The U.S. and France: Big Business Is Pushing for Rapprochement

Ordinarily, a courtesy call on French President Jacques Chirac from the International Chamber of Commerce would be little more than a photo op. But the group's chairman, Chief Executive Jean-René Fourtou of Paris' Vivendi Universal, delivered an unusually pointed request when he met with Chirac on May 20. "Our key message, now that the war in Iraq is over, is for governments to put their divisions behind them," said Fourtou and other chamber leaders in a statement after the session.

More than a month after the fighting ended in Iraq, the political war between France and the U.S. is far from over. True, the two countries appear to have resolved their differences over a proposed U.N. resolution to end sanctions against Iraq, set for a Security Council vote on May 22. But only a week before the scheduled vote, the French ambassador to the U.S. sent a blistering letter to the White House accusing the Administration of spreading false allegations that France had supplied weapons to Saddam's regime. The U.S. ambassador to France, Howard H. Leach, told Le Figaro on May 20 that if the squabbling continues, he "would indeed be worried about our relations, including in economic matters."

The French business Establishment is already worried. On Apr. 30, a group of prominent French executives published an open letter in business daily Les Echos warning that continued hostility could damage the nearly $100 billion in annual trade between the U.S. and France. It's extremely unusual for French business leaders to speak publicly about politics. But, says Pierre A. Rodocanachi, a Paris executive at consulting firm Booz, Allen & Hamilton, who was one of the letter's signers, "there's too much at stake economically to take any risks." Now, groups such as the International Chamber of Commerce fret that Franco-U.S. tension could overshadow the Group of Eight summit that Chirac will host on June 1-3 in Evian-les-Bains. Business leaders hoped the summit would spur action on lagging global trade talks and other issues.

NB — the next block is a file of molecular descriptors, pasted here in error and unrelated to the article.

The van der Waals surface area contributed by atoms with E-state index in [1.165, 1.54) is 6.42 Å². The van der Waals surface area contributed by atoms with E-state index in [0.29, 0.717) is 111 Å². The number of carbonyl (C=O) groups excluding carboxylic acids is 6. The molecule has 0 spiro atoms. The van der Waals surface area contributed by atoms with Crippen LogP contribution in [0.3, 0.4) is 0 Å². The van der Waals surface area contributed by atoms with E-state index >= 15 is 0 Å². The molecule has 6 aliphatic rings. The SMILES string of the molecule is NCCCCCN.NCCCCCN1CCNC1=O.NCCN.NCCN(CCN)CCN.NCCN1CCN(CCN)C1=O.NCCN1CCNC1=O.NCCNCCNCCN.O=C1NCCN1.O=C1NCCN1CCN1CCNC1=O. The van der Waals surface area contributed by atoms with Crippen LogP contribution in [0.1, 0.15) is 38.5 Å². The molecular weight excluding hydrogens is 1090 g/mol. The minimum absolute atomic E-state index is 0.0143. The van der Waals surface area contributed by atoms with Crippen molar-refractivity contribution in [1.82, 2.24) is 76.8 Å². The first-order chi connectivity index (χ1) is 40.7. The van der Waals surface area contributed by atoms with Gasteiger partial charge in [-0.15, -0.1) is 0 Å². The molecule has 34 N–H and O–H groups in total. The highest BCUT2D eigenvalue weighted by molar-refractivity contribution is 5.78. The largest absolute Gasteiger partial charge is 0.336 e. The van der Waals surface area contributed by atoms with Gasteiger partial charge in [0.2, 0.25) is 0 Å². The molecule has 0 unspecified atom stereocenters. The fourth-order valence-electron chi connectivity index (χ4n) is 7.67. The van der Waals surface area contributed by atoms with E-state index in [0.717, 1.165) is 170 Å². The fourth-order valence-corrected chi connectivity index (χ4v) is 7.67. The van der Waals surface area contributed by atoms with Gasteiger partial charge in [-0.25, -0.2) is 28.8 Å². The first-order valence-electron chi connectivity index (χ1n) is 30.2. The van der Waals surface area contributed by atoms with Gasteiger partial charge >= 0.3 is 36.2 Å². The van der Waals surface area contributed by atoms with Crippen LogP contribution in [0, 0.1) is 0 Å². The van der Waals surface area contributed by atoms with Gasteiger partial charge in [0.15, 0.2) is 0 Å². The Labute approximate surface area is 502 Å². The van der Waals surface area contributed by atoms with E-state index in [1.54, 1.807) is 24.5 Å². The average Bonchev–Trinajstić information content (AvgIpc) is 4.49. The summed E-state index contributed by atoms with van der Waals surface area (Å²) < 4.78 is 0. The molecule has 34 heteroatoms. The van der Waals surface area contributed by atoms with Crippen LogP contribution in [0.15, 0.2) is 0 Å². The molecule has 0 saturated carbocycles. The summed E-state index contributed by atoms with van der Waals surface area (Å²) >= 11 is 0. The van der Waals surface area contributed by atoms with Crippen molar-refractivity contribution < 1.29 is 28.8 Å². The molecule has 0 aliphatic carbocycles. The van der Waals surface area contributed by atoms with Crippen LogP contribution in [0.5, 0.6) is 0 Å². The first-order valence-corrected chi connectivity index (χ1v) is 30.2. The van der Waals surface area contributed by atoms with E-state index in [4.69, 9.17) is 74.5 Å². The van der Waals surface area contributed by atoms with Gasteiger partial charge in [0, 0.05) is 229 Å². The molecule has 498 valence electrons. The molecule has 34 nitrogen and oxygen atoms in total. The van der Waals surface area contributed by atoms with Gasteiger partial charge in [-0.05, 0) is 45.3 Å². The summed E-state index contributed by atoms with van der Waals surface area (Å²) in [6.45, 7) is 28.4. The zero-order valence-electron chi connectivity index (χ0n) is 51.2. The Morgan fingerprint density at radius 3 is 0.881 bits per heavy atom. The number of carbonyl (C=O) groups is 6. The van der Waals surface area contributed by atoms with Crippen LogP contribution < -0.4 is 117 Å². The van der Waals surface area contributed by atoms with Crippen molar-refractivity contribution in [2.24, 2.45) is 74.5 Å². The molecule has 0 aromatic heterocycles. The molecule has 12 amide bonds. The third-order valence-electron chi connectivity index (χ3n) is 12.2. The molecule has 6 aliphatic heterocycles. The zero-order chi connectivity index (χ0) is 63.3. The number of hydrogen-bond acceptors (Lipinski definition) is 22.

There have been some conciliatory signals. When G-8 ministers met in Normandy in mid-May, French Finance Minister Francis Mer toured the D-day beaches with U.S. Treasury Secretary John Snow. The U.S. is reassuring the French that President Bush will attend the summit and spend the night in France -- not, as was rumored, in Switzerland.

Yet Chirac and Foreign Minister Dominique de Villepin show few signs of softening. Paris' last-minute support for the U.N. resolution on Iraq is pragmatic, not heartfelt. The French realized they could not marshal the opposition and risked alienating Germany and Russia, which want to mend fences with the U.S. Business leaders have pleaded with the Elysée Palace to tone down the rhetoric, says Pierre Lellouche, a center-right parliamentarian who opposed Chirac's Iraq position. But, says Lellouche, "they've been told, 'Get lost."'

The problem is that, for Chirac, standing up to the U.S. is still paying political dividends. The French public avidly backed his antiwar stance. Chirac's approval rating is still as high as 68%. But business leaders fear a long-term chill in relations could hurt commerce, particularly for companies such as food-service giant Sodexho Alliance, which relies heavily on U.S. government contracts. Commercial aviation, where Boeing (BA ) Co. faces Airbus Industrie, could be embroiled in tensions, too. "There's a strong desire in the business and political leadership to restore normal relations," says Yves Galland, a center-right politician who was just hired to run Boeing's operations in France. "But this may take some time." For now, both sides stand to lose.

By Carol Matlack in Paris

Edited by Rose Brady

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